• After more than two decades of civil conflict in Somalia, a federal government emerged in Mogadishu in 2012, created with the framework of a provisional constitution. A “Somali Compact” was agreed upon by members of the international community. This comprised a two-year deal that would increasingly deliver assistance through Somali institutions.

    After a peaceful transition of political power in February 2017, the New Partnership for Somalia was drawn-up. Aligned with the National Development Plan, it outlines priority areas critical for development, including a) Humanitarian, b) Strengthening National Security, c) More Inclusive Stable Politics, and d) Accelerating Economic Recovery.

    Economic Development

    Somalia’s Gross Domestic Product (GDP) was estimated to be $6.2 billion for 2016, with 5% nominal growth. Its GDP per capita was equally low, at $450; Somalia has a poverty rate of 51%. Private consumption is GDP’s key driver, contributing 132.6% of it; in sharp contrast, investment made up only 8% of GDP in 2015. Somalia’s economy is highly dependent on imports, which account for more than 2/3 of GDP, while exports comprise just 14%, creating a large trade deficit, mainly financed by remittances and international aid.

    Remittances, estimated at $1.3 billion a year, provide resources to the national economy and a lifeline to parts of the Somali population, saving impoverished households and helping them create the slenderest of economic buffers against external economic shocks.

    Poverty is abundant in Somalia, with a half of the country’s population of about 12 million living below the international poverty line (of $1.90 a day). One in every 3 people receiving remittances is poor (35.4%). Inequality is high, driven by the difference in the incidence of poverty in different locations: it is close to 60% in Mogadishu, more than 40% in other urban settings, a little over 50% in rural areas, and much higher in IDP settlements at about 70%.

    Public expenditure has increased significantly, from $35.1 million in 2012 to $170.5 million in 2016, driven by year-on-year increases in revenue. Improvements in revenue collection mean that domestic revenue grew from $84.3 million in 2014 to $112.7 million in 2016, driven by taxes on trade. However, total revenue to GDP accounts for only 2.7% of GDP.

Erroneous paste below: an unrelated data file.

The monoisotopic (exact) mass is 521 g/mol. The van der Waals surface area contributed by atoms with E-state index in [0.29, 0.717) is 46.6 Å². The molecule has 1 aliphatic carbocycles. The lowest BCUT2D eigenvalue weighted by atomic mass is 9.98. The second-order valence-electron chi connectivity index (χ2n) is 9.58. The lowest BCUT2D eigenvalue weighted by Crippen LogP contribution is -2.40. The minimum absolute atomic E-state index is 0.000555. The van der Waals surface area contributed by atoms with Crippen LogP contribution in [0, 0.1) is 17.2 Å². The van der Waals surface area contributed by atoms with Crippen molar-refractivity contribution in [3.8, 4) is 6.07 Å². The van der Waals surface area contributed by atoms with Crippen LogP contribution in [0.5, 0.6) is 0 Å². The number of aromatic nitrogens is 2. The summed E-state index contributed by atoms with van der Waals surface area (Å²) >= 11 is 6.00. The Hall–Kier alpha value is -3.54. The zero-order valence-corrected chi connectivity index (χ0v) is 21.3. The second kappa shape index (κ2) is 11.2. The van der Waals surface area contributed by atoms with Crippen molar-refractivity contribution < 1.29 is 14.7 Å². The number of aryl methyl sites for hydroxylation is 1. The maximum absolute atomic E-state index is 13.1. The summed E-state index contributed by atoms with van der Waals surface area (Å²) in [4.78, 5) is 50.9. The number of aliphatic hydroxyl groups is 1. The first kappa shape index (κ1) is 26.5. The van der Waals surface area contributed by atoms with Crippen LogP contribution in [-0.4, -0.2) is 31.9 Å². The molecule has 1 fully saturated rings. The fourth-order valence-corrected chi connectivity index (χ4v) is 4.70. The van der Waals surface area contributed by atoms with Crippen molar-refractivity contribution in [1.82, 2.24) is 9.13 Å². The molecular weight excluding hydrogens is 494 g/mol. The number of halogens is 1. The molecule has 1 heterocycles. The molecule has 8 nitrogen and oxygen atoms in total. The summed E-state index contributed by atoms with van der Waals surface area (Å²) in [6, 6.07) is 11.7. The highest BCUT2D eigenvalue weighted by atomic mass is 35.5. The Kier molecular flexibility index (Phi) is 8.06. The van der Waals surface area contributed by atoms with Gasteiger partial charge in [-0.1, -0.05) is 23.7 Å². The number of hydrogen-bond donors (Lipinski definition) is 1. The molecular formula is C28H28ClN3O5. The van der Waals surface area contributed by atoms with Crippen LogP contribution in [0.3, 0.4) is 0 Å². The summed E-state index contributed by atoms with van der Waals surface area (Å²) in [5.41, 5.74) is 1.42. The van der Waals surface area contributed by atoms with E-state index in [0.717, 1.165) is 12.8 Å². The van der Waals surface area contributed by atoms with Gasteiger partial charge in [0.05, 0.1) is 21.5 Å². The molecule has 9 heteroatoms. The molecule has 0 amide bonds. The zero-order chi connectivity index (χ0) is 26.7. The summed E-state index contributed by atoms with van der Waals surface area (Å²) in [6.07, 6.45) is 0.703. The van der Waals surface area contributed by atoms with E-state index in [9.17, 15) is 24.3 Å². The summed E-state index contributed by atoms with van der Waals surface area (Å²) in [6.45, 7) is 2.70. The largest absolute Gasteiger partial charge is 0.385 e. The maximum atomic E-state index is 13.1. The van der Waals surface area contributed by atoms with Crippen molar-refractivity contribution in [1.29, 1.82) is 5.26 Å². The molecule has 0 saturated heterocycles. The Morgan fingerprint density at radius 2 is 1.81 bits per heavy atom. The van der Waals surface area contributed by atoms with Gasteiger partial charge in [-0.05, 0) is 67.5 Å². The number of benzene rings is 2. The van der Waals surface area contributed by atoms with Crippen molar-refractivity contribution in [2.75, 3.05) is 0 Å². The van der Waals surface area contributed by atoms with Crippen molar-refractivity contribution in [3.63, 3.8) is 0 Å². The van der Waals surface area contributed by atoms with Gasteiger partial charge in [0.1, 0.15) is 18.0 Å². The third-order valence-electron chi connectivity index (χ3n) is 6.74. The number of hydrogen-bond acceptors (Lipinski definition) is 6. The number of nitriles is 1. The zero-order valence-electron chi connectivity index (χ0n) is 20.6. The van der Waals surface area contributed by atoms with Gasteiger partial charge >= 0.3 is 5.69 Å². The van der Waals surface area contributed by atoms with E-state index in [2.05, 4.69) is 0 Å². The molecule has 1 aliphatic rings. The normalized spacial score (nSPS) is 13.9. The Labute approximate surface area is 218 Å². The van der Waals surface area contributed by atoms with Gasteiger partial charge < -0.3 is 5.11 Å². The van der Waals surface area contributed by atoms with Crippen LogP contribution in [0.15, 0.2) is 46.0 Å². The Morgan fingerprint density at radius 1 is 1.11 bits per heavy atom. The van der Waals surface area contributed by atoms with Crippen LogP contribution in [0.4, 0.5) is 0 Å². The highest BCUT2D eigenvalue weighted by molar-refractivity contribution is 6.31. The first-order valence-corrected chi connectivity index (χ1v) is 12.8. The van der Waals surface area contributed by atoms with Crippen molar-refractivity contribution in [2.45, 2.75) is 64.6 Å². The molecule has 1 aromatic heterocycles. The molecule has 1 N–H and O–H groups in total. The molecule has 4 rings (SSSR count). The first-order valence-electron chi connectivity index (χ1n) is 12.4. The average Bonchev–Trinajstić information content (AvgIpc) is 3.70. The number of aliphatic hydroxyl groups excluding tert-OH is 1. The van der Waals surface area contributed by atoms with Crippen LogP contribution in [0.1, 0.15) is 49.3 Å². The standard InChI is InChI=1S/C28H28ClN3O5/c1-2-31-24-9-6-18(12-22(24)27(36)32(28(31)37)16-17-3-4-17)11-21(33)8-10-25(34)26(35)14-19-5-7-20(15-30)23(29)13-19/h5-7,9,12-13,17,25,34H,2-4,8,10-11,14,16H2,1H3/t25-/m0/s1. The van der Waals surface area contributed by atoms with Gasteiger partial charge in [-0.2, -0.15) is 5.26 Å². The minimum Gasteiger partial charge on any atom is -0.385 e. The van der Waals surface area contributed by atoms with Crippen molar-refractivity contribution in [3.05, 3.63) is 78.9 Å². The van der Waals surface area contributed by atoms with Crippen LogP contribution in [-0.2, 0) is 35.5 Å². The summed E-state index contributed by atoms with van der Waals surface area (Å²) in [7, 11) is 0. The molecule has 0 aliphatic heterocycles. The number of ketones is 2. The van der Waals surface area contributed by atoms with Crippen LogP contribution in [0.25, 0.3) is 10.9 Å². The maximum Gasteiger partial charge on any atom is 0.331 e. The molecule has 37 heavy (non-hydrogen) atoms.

In 2016, donor funding accounted for 1/3 of total revenue ($55.3 million), and domestic revenue is still insufficient to enable the government to deliver public services to its citizens. The administrative and security sectors account for 90% of total public spending, while economic and social services account for about 9%.

    Poor collection capacity, a narrow tax base, few legal and regulatory frameworks, and the government’s lack of full territorial control hinder revenue mobilization.

    Last Updated: Oct 13, 2017

  • The objective of the Somalia Interim Strategy Note FY14-16 (ISN) was to lay the foundations for Somalia to reduce poverty and achieve shared prosperity, by meeting some of the priority Peacebuilding and Statebuilding Goals contained in the then Somali Compact. The ISN was followed by a Country Partnership Framework (CPF), which had input from a Systematic Country Diagnostic (SCD) and Country Portfolio Performance Review (CPPR).

    The CPF guides the World Bank Group’s engagement with a country. In Somalia, though, the Bank still contributes to a well-coordinated, international effort, with partnerships between agencies across the interlinked areas of humanitarian, politics, security, and development.